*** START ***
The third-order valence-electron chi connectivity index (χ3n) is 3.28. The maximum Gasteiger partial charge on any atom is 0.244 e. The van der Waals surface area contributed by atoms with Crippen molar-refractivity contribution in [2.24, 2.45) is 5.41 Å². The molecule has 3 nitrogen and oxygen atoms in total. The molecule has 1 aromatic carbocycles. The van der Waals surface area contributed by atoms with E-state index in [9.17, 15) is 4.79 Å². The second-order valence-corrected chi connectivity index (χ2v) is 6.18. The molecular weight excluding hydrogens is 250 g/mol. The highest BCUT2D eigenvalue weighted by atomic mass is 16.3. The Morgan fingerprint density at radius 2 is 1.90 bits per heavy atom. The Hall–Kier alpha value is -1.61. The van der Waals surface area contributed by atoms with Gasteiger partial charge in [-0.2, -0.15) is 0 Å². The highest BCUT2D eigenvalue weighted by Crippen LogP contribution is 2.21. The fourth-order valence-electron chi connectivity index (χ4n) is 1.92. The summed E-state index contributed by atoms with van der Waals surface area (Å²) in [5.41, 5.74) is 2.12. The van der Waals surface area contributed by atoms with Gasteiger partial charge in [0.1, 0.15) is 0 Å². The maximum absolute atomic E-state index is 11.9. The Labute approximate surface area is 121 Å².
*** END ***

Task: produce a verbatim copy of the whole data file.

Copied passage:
The third-order valence-electron chi connectivity index (χ3n) is 3.28. The maximum Gasteiger partial charge on any atom is 0.244 e. The van der Waals surface area contributed by atoms with Crippen molar-refractivity contribution in [2.24, 2.45) is 5.41 Å². The molecule has 3 nitrogen and oxygen atoms in total. The molecule has 1 aromatic carbocycles. The van der Waals surface area contributed by atoms with E-state index in [9.17, 15) is 4.79 Å². The second-order valence-corrected chi connectivity index (χ2v) is 6.18. The molecular weight excluding hydrogens is 250 g/mol. The highest BCUT2D eigenvalue weighted by atomic mass is 16.3. The Morgan fingerprint density at radius 2 is 1.90 bits per heavy atom. The Hall–Kier alpha value is -1.61. The van der Waals surface area contributed by atoms with Gasteiger partial charge in [-0.2, -0.15) is 0 Å². The highest BCUT2D eigenvalue weighted by Crippen LogP contribution is 2.21. The fourth-order valence-electron chi connectivity index (χ4n) is 1.92. The summed E-state index contributed by atoms with van der Waals surface area (Å²) in [5.41, 5.74) is 2.12. The van der Waals surface area contributed by atoms with Gasteiger partial charge in [0.1, 0.15) is 0 Å². The maximum absolute atomic E-state index is 11.9. The Labute approximate surface area is 121 Å².